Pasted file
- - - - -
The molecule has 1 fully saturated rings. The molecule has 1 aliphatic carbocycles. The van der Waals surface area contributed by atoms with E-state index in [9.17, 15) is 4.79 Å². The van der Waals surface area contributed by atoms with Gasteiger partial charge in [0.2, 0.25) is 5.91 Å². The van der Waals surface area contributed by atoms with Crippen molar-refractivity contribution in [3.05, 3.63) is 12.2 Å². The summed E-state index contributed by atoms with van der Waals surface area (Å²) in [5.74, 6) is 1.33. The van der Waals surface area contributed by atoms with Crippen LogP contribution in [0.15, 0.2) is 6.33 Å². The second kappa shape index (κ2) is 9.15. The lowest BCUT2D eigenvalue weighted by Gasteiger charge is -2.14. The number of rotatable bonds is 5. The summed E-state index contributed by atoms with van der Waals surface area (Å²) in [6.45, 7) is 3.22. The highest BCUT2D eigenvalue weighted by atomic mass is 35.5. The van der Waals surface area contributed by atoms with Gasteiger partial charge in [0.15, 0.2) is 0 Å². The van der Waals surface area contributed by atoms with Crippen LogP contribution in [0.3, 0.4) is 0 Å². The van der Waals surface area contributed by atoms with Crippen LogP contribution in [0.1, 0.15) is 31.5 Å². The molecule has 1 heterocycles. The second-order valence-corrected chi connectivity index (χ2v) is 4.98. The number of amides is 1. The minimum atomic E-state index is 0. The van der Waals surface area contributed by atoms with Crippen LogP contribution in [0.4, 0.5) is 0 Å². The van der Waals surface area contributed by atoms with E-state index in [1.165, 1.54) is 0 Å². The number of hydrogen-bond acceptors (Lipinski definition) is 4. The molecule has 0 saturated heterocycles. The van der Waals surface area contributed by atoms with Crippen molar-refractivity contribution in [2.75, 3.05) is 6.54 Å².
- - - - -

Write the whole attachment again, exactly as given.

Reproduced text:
The molecule has 1 fully saturated rings. The molecule has 1 aliphatic carbocycles. The van der Waals surface area contributed by atoms with E-state index in [9.17, 15) is 4.79 Å². The van der Waals surface area contributed by atoms with Gasteiger partial charge in [0.2, 0.25) is 5.91 Å². The van der Waals surface area contributed by atoms with Crippen molar-refractivity contribution in [3.05, 3.63) is 12.2 Å². The summed E-state index contributed by atoms with van der Waals surface area (Å²) in [5.74, 6) is 1.33. The van der Waals surface area contributed by atoms with Crippen LogP contribution in [0.15, 0.2) is 6.33 Å². The second kappa shape index (κ2) is 9.15. The lowest BCUT2D eigenvalue weighted by Gasteiger charge is -2.14. The number of rotatable bonds is 5. The summed E-state index contributed by atoms with van der Waals surface area (Å²) in [6.45, 7) is 3.22. The highest BCUT2D eigenvalue weighted by atomic mass is 35.5. The van der Waals surface area contributed by atoms with Gasteiger partial charge in [0.15, 0.2) is 0 Å². The van der Waals surface area contributed by atoms with Crippen LogP contribution in [0.3, 0.4) is 0 Å². The van der Waals surface area contributed by atoms with Crippen LogP contribution in [0.1, 0.15) is 31.5 Å². The molecule has 1 heterocycles. The second-order valence-corrected chi connectivity index (χ2v) is 4.98. The number of amides is 1. The minimum atomic E-state index is 0. The van der Waals surface area contributed by atoms with Crippen LogP contribution in [0.4, 0.5) is 0 Å². The van der Waals surface area contributed by atoms with E-state index in [1.165, 1.54) is 0 Å². The number of hydrogen-bond acceptors (Lipinski definition) is 4. The molecule has 0 saturated heterocycles. The van der Waals surface area contributed by atoms with Crippen molar-refractivity contribution in [2.75, 3.05) is 6.54 Å².